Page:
Fossil mammals, Aftonian, Wisconsinan, Holocene, Zooarcheology, Paleoecology, Paleoclimatology
For over 115 years the Loess Hills region of western Iowa has furnished the fossils of Ice Age and recent mammals to both amateur and professional paleontologists. The oldest of these fossils (the "Aftonian fauna") predates the last glaciation and predominantly are the remains of large mammals. These sites are poorly understood but probably date from near the Irvingtonian/Rancholabrean boundary at about three quarters of a million years ago. The last glaciation (Wisconsinan) is represented by 3 micromammal-dominated faunas and scattered finds of individual specimens of large mammals. Taken together, these indicate rather open grassland, with scattered boreal forest groves which became more dense toward the end of the glaciation. Although cold by present-day standards, the climate must have been unlike any in North America today because the taxa are not now found living in association. The post-glacial (Holocene) began about 10,000 years ago and saw tremendous change in Iowa's fauna from the preceding Wisconsinan. Although no faunas are reported from the Loess Hills in the first two and half millennia of the Holocene, this period contains the extinction of the Pleistocene megafauna and the climatic warming which led to extirpation from the state of the more boreal micromammals. The rest of Holocene is represented by 20 sites, both paleontological and archeological, which document a smaller scale, but still distinctive, pattern of climate change. The foundations of this prehistoric record have been established but much work remains to be done to realize its potential as a predictive tool for future climatic change.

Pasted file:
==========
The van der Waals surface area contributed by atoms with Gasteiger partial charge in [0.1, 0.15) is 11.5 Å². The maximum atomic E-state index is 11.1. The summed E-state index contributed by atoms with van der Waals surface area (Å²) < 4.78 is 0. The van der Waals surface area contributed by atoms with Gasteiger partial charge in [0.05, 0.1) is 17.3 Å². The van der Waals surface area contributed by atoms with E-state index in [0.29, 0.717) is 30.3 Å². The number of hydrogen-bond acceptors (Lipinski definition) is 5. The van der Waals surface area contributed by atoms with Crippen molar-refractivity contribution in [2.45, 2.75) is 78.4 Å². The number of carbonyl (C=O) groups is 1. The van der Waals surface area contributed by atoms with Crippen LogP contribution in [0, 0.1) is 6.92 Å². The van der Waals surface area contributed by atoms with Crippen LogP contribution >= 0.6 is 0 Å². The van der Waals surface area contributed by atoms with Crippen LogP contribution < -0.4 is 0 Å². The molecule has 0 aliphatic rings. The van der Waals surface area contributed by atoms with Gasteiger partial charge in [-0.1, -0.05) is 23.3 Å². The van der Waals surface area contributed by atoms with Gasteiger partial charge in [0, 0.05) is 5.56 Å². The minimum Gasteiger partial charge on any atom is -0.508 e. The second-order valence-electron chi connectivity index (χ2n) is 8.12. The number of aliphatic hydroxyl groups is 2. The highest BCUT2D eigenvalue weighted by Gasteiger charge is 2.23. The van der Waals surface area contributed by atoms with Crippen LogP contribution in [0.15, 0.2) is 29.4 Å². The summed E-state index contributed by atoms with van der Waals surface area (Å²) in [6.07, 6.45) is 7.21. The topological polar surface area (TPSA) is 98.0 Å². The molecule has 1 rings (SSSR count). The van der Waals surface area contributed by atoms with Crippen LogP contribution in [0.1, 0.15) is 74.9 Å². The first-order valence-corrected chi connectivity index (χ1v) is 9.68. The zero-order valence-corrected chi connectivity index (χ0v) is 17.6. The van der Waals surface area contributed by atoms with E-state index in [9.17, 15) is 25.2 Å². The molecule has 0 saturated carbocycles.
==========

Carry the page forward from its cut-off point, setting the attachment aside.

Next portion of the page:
Proceedings of the Iowa Academy of Science
© Copyright 1986 by the Iowa Academy of Science, Inc.
Rhodes, R. Sanders II and Semken, Holmes A. Jr.
"Quaternary Biostratigraphy and Paleoecology of Fossil Mammals from the Loess Hills Region of Western Iowa,"
The Proceedings of the Iowa Academy of Science: Vol. 93:
, Article 6.
Available at: http://scholarworks.uni.edu/pias/vol93/iss3/6